Every Movement of Handel's Messiah (Part One) Ranked



The holidays are here, and with Christmas quickly approaching, many of us are busting out our likely well-worn Messiah scores. Full disclosure, mine no longer has a cover. Second hand purchase or mid-performance fumble? You decide.


A staple of Christmastime concerts, services, and more than occasional sing-along events, Handel’s Messiah remains a stalwart in holiday traditions all over the world. Love it or hate it, it is one of the few works that most in the general public recognize, thus leading to its perennial performances (and helping a good number of musicians pay their bills in December). Christmas performances usually just include Part One of the three-part composition, often with the “Hallelujah” Chorus from Part Two inserted at the end. And while Handel’s masterpiece is beloved by many, some movements are certainly more…enjoyable than others.


Here is my ranking of every movement in Messiah Part One (plus the “Hallelujah” Chorus):



22. Pifa ("pastoral symphony": instrumental)

.5 out of 10 Yokes + Maybe 1 Burthen

Don’t get me wrong, this little pastoral symphony is absolutely gorgeous. However, it’s agonizing when played too slowly and really slows down the momentum half-way through Part One. Still, it does get props for giving the singers a much-appreciated moment to sit.



21. & 20. Then shall the eyes of the blind be opened (secco recitative for soprano or alto) & He shall feed his flock like a shepherd (alto and/or soprano)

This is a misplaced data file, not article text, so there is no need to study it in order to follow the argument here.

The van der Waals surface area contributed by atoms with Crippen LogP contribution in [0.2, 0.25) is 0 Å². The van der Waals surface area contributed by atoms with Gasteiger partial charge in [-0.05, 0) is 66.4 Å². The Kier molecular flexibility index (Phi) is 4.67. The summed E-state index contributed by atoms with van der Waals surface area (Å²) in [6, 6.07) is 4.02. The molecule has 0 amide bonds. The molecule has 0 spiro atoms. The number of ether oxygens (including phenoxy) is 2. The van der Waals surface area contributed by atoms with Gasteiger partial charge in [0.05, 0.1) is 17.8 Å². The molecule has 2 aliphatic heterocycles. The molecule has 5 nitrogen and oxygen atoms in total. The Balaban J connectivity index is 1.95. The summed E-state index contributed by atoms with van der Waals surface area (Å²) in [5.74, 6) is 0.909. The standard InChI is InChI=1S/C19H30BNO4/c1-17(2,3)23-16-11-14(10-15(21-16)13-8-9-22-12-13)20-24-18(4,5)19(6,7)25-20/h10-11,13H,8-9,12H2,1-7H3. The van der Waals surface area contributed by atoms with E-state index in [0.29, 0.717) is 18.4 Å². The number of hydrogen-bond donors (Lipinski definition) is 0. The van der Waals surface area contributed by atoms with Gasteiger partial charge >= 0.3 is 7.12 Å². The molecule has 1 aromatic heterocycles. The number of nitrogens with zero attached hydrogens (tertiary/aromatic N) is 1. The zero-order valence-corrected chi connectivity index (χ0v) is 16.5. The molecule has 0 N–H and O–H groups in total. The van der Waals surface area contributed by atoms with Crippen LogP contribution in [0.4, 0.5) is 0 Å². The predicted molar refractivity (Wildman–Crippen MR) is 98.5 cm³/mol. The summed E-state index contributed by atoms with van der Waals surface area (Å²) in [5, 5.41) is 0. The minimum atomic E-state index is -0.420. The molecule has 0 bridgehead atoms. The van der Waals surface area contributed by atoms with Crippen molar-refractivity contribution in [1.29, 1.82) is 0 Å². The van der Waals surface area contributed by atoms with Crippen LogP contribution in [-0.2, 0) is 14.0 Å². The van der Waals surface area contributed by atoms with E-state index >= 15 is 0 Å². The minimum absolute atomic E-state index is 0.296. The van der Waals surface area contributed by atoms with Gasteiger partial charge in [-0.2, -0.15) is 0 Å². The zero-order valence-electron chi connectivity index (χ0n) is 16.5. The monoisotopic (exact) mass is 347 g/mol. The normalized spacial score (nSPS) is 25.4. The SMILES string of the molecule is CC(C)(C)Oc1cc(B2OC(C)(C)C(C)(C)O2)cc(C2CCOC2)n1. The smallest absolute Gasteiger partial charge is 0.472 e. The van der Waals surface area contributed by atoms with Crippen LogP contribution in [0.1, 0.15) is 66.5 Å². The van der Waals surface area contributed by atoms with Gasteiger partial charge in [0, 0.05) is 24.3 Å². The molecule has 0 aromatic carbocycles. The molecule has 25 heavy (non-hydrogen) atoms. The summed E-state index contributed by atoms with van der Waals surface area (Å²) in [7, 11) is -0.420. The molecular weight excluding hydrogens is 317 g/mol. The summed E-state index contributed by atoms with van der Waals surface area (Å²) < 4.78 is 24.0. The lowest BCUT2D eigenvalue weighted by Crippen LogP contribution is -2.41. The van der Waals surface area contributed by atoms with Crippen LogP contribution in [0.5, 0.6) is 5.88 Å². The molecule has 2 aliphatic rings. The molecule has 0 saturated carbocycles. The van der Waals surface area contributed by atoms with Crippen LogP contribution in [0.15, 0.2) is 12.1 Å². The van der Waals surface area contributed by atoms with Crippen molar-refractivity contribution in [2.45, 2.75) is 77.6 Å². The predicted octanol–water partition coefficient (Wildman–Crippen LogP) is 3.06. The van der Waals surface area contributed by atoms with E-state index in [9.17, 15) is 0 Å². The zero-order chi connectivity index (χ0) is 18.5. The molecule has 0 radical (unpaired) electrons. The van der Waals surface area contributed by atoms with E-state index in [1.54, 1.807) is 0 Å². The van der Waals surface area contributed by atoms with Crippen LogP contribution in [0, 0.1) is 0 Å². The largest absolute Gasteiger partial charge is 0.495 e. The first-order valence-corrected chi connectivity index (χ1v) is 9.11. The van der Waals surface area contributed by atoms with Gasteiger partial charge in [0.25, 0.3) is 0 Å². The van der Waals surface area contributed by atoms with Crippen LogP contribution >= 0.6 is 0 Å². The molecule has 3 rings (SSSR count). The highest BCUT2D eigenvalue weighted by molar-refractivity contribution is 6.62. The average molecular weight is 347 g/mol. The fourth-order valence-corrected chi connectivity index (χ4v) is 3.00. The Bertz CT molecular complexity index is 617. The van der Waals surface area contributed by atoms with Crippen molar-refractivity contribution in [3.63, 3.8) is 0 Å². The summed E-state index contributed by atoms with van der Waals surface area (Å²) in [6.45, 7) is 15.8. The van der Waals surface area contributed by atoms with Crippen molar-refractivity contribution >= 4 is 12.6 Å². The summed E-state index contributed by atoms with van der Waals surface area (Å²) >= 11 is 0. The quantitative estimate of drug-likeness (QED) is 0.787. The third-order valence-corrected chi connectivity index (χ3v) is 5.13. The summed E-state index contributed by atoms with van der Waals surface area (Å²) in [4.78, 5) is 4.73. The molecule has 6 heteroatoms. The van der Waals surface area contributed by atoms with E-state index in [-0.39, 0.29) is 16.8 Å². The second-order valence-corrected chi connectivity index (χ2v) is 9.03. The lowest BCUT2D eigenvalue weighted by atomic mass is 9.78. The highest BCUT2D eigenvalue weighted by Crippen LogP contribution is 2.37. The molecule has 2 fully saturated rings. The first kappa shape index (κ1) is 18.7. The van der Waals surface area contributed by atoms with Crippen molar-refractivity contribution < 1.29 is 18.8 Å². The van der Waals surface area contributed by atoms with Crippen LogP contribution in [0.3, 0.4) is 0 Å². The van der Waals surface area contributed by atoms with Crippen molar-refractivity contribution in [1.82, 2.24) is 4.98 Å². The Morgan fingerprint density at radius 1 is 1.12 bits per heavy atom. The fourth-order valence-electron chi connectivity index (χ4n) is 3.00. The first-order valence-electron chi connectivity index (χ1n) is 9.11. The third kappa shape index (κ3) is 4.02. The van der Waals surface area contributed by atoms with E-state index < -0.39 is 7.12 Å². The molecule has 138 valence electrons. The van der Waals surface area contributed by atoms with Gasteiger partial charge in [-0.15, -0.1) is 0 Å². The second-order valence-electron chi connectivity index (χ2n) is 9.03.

1.5 out of 10 Yokes, 2 if sung by Alto and Soprano

I’m not going to lie, I always forget that these two movements exist. The recit is fine enough, but the aria is just a bit too sweet and lilting near the end of the evening. The text about being fed just makes me look forward to a post-concert snack. It can be made a bit more interesting by having both alto and soprano take turns in the aria, providing a contrast of vocal timbre. Still, not my favorite.



19. & 18. For behold, darkness shall cover the earth (bass) & The people that walked in darkness have seen a great light (bass)

3 out of 10 Yokes

This recit and aria provide some nice dramatic variety, with the text and character of the movements being a bit more sinister and mysterious than most in this section. That being said, the latter has an inclination to plod, making it more difficult for the bass to sustain the longer passages. Also, how did the bass end up with all of the doom and gloom?



17. Glory to God in the highest (chorus)

3.5 out of 10 Yokes

This might be controversial, but this movement just feels a bit too predictable. The oftentimes borderline yelling of “glory to God,” paired with the reduced dynamic of “and peace on Earth,” seems a bit too much like Text Painting 101 with Handel. It’s a fairly decent movement that’s just a bit of a disappointment considering its prominent place in the score.